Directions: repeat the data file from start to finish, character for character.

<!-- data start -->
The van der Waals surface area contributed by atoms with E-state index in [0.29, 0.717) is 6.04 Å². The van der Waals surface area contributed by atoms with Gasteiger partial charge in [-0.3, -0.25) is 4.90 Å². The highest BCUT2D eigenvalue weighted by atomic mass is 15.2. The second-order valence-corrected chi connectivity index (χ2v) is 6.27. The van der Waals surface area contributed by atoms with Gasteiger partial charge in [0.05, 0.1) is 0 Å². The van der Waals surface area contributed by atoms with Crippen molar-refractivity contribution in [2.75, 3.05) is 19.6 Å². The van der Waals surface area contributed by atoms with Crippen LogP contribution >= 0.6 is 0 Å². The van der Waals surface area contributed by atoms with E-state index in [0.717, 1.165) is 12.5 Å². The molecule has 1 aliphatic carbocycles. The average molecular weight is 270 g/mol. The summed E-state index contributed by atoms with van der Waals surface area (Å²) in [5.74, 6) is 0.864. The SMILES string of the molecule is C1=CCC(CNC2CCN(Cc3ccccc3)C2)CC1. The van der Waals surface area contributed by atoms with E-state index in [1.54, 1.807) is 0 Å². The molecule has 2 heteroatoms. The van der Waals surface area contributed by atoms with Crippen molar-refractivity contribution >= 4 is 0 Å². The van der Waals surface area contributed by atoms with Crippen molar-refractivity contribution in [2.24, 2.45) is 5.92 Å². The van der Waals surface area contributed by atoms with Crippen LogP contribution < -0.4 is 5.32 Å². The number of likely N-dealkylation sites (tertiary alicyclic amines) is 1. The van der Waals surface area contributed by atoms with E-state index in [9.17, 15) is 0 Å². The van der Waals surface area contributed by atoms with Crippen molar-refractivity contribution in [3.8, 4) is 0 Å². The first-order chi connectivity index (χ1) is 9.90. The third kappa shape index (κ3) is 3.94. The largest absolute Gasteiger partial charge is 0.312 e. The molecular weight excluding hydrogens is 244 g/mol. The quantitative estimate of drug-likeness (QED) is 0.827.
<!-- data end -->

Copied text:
The van der Waals surface area contributed by atoms with E-state index in [0.29, 0.717) is 6.04 Å². The van der Waals surface area contributed by atoms with Gasteiger partial charge in [-0.3, -0.25) is 4.90 Å². The highest BCUT2D eigenvalue weighted by atomic mass is 15.2. The second-order valence-corrected chi connectivity index (χ2v) is 6.27. The van der Waals surface area contributed by atoms with Gasteiger partial charge in [0.05, 0.1) is 0 Å². The van der Waals surface area contributed by atoms with Crippen molar-refractivity contribution in [2.75, 3.05) is 19.6 Å². The van der Waals surface area contributed by atoms with Crippen LogP contribution >= 0.6 is 0 Å². The van der Waals surface area contributed by atoms with E-state index in [0.717, 1.165) is 12.5 Å². The molecule has 1 aliphatic carbocycles. The average molecular weight is 270 g/mol. The summed E-state index contributed by atoms with van der Waals surface area (Å²) in [5.74, 6) is 0.864. The SMILES string of the molecule is C1=CCC(CNC2CCN(Cc3ccccc3)C2)CC1. The van der Waals surface area contributed by atoms with E-state index in [1.54, 1.807) is 0 Å². The molecule has 2 heteroatoms. The van der Waals surface area contributed by atoms with Crippen molar-refractivity contribution >= 4 is 0 Å². The van der Waals surface area contributed by atoms with Crippen molar-refractivity contribution in [2.24, 2.45) is 5.92 Å². The van der Waals surface area contributed by atoms with Crippen LogP contribution < -0.4 is 5.32 Å². The number of likely N-dealkylation sites (tertiary alicyclic amines) is 1. The van der Waals surface area contributed by atoms with E-state index in [9.17, 15) is 0 Å². The van der Waals surface area contributed by atoms with Crippen molar-refractivity contribution in [3.8, 4) is 0 Å². The first-order chi connectivity index (χ1) is 9.90. The third kappa shape index (κ3) is 3.94. The largest absolute Gasteiger partial charge is 0.312 e. The molecular weight excluding hydrogens is 244 g/mol. The quantitative estimate of drug-likeness (QED) is 0.827.